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Wi-Lan Sues Apple, Dell, Motorola Over Its Bluetooth Patents
|12 апреля 2010|
Wi-Lan Inc., a Canadian owner of patents for wireless technology, sued Apple Inc., the maker of the iPad tablet, and 18 other computer and phone makers, claiming they’re infringing its Bluetooth patents.
The suit, filed April 7 in federal court in Marshall, Texas, seeks unspecified damages for the alleged patent infringement and an order to stop the companies from using the technology. Bluetooth is used to transmit data and voice between devices such as computers and phones without wires.
Wi-Lan, based in Ottawa, isn’t likely to win an injunction, said Peter Strand, vice chairman of the commercial litigation committee at DRI, an international organization of civil defense attorneys. The U.S. Supreme Court ruled in a case against EBay Inc. in 2006 that other remedies may be better when technologies that are already widely used are involved.
“It’s extremely difficult to get a permanent injunction,” Strand, who isn’t involved in the case, said in a phone interview.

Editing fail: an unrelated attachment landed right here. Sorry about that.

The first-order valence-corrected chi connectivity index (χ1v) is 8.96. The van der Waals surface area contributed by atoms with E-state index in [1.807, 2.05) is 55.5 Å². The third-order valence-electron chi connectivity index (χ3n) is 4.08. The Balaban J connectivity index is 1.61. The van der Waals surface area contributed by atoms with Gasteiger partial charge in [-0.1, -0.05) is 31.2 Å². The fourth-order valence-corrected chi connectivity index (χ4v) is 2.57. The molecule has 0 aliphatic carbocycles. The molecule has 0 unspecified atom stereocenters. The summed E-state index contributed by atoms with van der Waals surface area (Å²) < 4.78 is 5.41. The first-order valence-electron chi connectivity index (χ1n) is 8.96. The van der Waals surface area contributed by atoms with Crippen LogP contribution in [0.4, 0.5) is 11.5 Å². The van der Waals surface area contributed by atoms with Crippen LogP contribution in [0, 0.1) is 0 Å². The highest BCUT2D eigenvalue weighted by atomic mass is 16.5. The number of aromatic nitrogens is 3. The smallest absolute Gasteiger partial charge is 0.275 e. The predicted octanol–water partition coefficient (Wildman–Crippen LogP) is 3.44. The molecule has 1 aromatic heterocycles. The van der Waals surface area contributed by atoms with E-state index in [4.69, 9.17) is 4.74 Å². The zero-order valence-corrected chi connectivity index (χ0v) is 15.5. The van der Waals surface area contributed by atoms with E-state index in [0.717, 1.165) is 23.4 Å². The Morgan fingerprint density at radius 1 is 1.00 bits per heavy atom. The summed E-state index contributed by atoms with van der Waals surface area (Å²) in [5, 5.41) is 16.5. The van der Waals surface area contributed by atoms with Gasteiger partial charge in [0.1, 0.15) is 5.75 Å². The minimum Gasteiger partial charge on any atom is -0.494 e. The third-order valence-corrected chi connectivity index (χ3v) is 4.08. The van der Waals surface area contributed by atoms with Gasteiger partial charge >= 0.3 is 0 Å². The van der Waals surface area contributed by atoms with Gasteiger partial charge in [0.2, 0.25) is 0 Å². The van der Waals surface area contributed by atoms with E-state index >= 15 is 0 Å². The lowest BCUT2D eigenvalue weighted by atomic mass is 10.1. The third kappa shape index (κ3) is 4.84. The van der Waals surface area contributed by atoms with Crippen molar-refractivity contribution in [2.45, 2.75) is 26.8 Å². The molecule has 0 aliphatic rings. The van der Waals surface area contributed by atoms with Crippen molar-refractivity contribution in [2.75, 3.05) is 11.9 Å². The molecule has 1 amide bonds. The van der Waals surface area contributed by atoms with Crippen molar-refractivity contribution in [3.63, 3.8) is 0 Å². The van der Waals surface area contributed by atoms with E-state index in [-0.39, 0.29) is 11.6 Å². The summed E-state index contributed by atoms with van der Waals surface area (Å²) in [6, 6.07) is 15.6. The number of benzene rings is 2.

Wi-Lan is probably more interested in reaching small settlements with the companies involved, rather than pressing its case at trial, Strand said.
If Wi-Lan gets $50,000 from each of the 19 defendants “it’s a pretty nice payday,” Strand said. The company had revenue of $35 million last year and a net loss of $1.7 million.
McKool Smith PC, based in Dallas, is representing Wi-Lan. The company said in a statement yesterday that the law firm has successfully defended the patent rights of many high-profile companies in the U.S.
Other defendants include Motorola Inc. and Dell Inc.. Jennifer Erickson, a spokeswoman at Schaumburg, Illinois-based Motorola didn’t immediately respond to an e-mailed request for comment. David Frink, a spokesman for Round Rock, Texas-based Dell, said the company doesn’t comment on pending litigation.